Historic downtown Bath, a small, coastal community in Maine, is a mix of shops, restaurants, and services housed in classic 19th century American brick buildings on narrow streets constructed during a time when life moved at a slower pace. Near the end of the 20th century, the heart of downtown Bath joined a national Main Street renewal movement to preserve and promote historic areas and their merchants, which included Brackett’s Market IGA, a store celebrating 25 years of business serving the Bath community.
Store Co-owner Kim Brackett developed a fondness for Maine as a young child hailing from New England, and continued to visit extended family in the area after moving to Georgia as a teenager. During her college years, Kim entered the grocery business and climbed the ranks to floor supervisor with Kroger. It was around this time that she met Georgia-native Steve Brackett, who was working as a store manager for a large Kroger location. After a few years of marriage and a couple kids, Steve Brackett won two first-class plane tickets to Vegas that the family repurposed into a trip for four to Maine, where they found themselves captivated by the state’s wilderness, charm, and people. “There was something about Maine that drew us there,” Kim reflected, as she recalled her instinctive reaction: “We need a little grocery store. Let’s call it Brackett’s Market. I could already picture the logo with a cornucopia.”
Before actualizing a Brackett’s horn of plenty, there was plenty of meticulous research conducted into store sizes and configurations over the course of three years. After finding a tiny 5,000 square-foot space in a well-respected commercial stretch of a quaint community, the family sold its Georgia home and loaded two U-Hauls and a pickup truck full of pets before setting out for Maine. Brackett’s Market moved into its first location just four days after the family arrived. Kim added, “We had our young family and we had a list of everything we wanted in our perfect town. We fell in love with Bath, and loved everything about it right down to the Fourth of July parade.”
Brackett’s Market was a leap of faith, and like many small businesses, it had its struggles over the first 4-5 years. Prior to July 1, 1996, the previous business was run by three generations of a beloved local family, but the new ownership consistently showed its dedication to the town and its people. From sponsoring little league to supporting the local church, hard work and giving back to the community are principles to which Brackett’s Market remains steadfastly committed. In the past two years alone, IGA has recognized Brackett’s Market for its Bath Heritage Days sponsorship, as well as its contributions to All Points Maine State Police Canines.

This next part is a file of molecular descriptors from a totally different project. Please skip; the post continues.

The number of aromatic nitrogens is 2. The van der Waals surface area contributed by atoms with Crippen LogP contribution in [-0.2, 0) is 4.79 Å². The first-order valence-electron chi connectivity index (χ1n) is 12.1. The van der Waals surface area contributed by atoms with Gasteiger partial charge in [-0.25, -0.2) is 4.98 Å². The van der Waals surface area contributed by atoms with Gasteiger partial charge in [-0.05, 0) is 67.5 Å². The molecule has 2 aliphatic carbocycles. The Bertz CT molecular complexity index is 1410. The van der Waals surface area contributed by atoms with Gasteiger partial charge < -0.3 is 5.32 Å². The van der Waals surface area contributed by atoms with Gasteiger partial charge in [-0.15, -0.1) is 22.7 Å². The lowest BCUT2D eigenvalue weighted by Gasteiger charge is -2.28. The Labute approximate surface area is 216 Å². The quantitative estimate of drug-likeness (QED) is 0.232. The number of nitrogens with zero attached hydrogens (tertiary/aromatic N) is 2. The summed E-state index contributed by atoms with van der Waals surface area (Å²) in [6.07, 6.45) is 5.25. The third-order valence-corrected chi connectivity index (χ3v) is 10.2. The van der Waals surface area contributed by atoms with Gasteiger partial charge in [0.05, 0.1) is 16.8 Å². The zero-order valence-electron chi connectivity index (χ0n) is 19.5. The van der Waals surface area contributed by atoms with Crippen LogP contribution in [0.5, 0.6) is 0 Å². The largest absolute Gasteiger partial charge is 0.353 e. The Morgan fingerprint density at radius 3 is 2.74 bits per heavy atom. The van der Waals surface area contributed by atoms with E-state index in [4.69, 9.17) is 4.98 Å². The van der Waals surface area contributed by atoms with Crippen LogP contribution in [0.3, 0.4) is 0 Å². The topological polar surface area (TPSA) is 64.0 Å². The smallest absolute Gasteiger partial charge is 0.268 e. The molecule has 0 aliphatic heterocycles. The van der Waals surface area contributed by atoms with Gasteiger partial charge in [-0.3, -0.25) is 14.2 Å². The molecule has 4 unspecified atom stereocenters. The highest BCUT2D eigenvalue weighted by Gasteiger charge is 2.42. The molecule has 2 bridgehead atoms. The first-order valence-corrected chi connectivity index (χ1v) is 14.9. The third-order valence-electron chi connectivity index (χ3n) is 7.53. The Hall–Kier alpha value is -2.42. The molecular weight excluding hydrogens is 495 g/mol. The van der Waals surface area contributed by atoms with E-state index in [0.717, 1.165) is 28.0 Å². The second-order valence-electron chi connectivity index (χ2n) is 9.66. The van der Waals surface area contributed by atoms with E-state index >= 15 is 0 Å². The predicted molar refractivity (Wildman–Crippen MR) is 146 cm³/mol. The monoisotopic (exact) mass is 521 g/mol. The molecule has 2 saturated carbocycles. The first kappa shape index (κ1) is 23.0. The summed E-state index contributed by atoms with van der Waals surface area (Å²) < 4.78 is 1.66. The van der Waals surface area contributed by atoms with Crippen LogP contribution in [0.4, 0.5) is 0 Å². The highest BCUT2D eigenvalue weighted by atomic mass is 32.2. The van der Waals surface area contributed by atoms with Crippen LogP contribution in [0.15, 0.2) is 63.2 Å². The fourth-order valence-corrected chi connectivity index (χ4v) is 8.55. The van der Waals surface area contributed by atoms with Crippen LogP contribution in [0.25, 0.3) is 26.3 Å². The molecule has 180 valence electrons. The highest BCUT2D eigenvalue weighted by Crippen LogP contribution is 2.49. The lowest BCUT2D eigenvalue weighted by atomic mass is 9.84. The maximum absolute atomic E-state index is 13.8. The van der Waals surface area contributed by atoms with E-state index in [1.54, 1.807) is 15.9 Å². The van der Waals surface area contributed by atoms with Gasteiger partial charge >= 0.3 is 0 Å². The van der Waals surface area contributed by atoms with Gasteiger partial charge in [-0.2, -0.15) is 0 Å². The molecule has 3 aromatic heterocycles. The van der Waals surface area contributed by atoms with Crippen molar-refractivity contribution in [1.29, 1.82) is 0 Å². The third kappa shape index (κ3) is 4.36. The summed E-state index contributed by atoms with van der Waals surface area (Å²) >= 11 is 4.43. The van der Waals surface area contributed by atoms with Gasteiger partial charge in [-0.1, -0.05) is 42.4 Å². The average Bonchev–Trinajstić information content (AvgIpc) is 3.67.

In its fifth year of business, the store expanded and moved to its current building on Front Street, a spatial upgrade of 7,000 square feet. Brackett’s continues to grow and has its own multi-generational family story after recently hiring a high school-aged bagger whose father, mother, and grandmother have all previously worked for the store.
As Kim proudly states, “We are forever grateful being in the community, and how they’ve welcomed us as a family.” Kim Brackett and Steve Brackett continue to exemplify a successful working partnership, running the store together for the past two and half decades. When asked what the Bath community means to her, Kim is excited to be an ambassador for the city as a grocer to locals and tourists alike, adding, “I get to brag about how I moved here!” More than even walking in the annual Independence Day parade, Kim Brackett delights in sitting on her front porch and hearing the concerts at the white gazebo in the park across the way.
Maine hasn’t been the only source of inspiration for Kim Brackett, crediting her first boss in Georgia with giving her the opportunity to work in a grocery store as one of 300 people who applied for just 20 job openings. Kim’s gratitude is amplified with each new Brackett’s Market hire, as she tells them about the chance that someone took on her, and the difference it made in her life. As Kim put it, “Think about the people in your life who have changed the world, and you just don’t know who you might inspire.”
What has kept Brackett’s Market in business all these years can be attributed to the joy and fulfillment its owners derive from a job well done. Kim is forthright about her career as a grocer and the satisfaction she gets from helping people: “I love my job. I love the people I work with. I love my community.” She is confident Steve is doing what he likes, including the big and little things like calculating time cards by hand. After all, the varied skills required and the relationship-building aspect of operating a grocery store in a small downtown have been critical to the staying power of Brackett’s Market.
Having a hand in the day-to-day operations across all types of responsibilities has been what keeps Kim Brackett proudly engaged in her work: “Sometimes the more successful you get, the further you get from the thing you love. I can bag groceries. I can greet the customers. I can help them find something. I’ve loved helping customers from Day 1.” If glowing Facebook comments are any indication, it seems her customers feel the love.
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